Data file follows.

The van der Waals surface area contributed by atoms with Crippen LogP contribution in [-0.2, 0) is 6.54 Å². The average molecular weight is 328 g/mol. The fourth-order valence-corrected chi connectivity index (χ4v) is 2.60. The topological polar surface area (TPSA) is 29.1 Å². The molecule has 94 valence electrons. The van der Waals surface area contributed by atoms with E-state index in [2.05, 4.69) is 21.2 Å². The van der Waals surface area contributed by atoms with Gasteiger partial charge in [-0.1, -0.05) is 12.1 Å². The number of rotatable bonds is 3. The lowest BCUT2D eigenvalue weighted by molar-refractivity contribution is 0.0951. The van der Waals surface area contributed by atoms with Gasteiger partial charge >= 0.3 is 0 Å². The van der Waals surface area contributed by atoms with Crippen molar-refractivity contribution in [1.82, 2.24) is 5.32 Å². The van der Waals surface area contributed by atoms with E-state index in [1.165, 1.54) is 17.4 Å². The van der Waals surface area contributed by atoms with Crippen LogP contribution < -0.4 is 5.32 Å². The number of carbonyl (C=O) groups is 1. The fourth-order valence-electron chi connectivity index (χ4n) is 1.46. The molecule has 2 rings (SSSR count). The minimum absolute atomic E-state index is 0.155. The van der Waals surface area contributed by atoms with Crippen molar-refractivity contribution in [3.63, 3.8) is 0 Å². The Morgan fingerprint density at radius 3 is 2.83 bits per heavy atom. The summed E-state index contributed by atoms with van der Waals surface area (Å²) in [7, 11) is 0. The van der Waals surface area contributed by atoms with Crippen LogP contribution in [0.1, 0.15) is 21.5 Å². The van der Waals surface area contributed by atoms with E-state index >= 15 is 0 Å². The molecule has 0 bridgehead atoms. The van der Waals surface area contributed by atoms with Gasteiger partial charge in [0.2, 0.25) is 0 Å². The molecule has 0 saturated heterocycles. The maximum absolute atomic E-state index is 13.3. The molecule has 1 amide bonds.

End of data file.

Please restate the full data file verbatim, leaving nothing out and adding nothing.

The van der Waals surface area contributed by atoms with Crippen LogP contribution in [-0.2, 0) is 6.54 Å². The average molecular weight is 328 g/mol. The fourth-order valence-corrected chi connectivity index (χ4v) is 2.60. The topological polar surface area (TPSA) is 29.1 Å². The molecule has 94 valence electrons. The van der Waals surface area contributed by atoms with E-state index in [2.05, 4.69) is 21.2 Å². The van der Waals surface area contributed by atoms with Gasteiger partial charge in [-0.1, -0.05) is 12.1 Å². The number of rotatable bonds is 3. The lowest BCUT2D eigenvalue weighted by molar-refractivity contribution is 0.0951. The van der Waals surface area contributed by atoms with Gasteiger partial charge >= 0.3 is 0 Å². The van der Waals surface area contributed by atoms with Crippen molar-refractivity contribution in [1.82, 2.24) is 5.32 Å². The van der Waals surface area contributed by atoms with E-state index in [1.165, 1.54) is 17.4 Å². The van der Waals surface area contributed by atoms with Crippen LogP contribution < -0.4 is 5.32 Å². The number of carbonyl (C=O) groups is 1. The fourth-order valence-electron chi connectivity index (χ4n) is 1.46. The molecule has 2 rings (SSSR count). The minimum absolute atomic E-state index is 0.155. The van der Waals surface area contributed by atoms with Crippen molar-refractivity contribution in [3.63, 3.8) is 0 Å². The Morgan fingerprint density at radius 3 is 2.83 bits per heavy atom. The summed E-state index contributed by atoms with van der Waals surface area (Å²) in [7, 11) is 0. The van der Waals surface area contributed by atoms with Crippen LogP contribution in [0.1, 0.15) is 21.5 Å². The van der Waals surface area contributed by atoms with E-state index >= 15 is 0 Å². The molecule has 0 bridgehead atoms. The van der Waals surface area contributed by atoms with Gasteiger partial charge in [0.2, 0.25) is 0 Å². The molecule has 0 saturated heterocycles. The maximum absolute atomic E-state index is 13.3. The molecule has 1 amide bonds.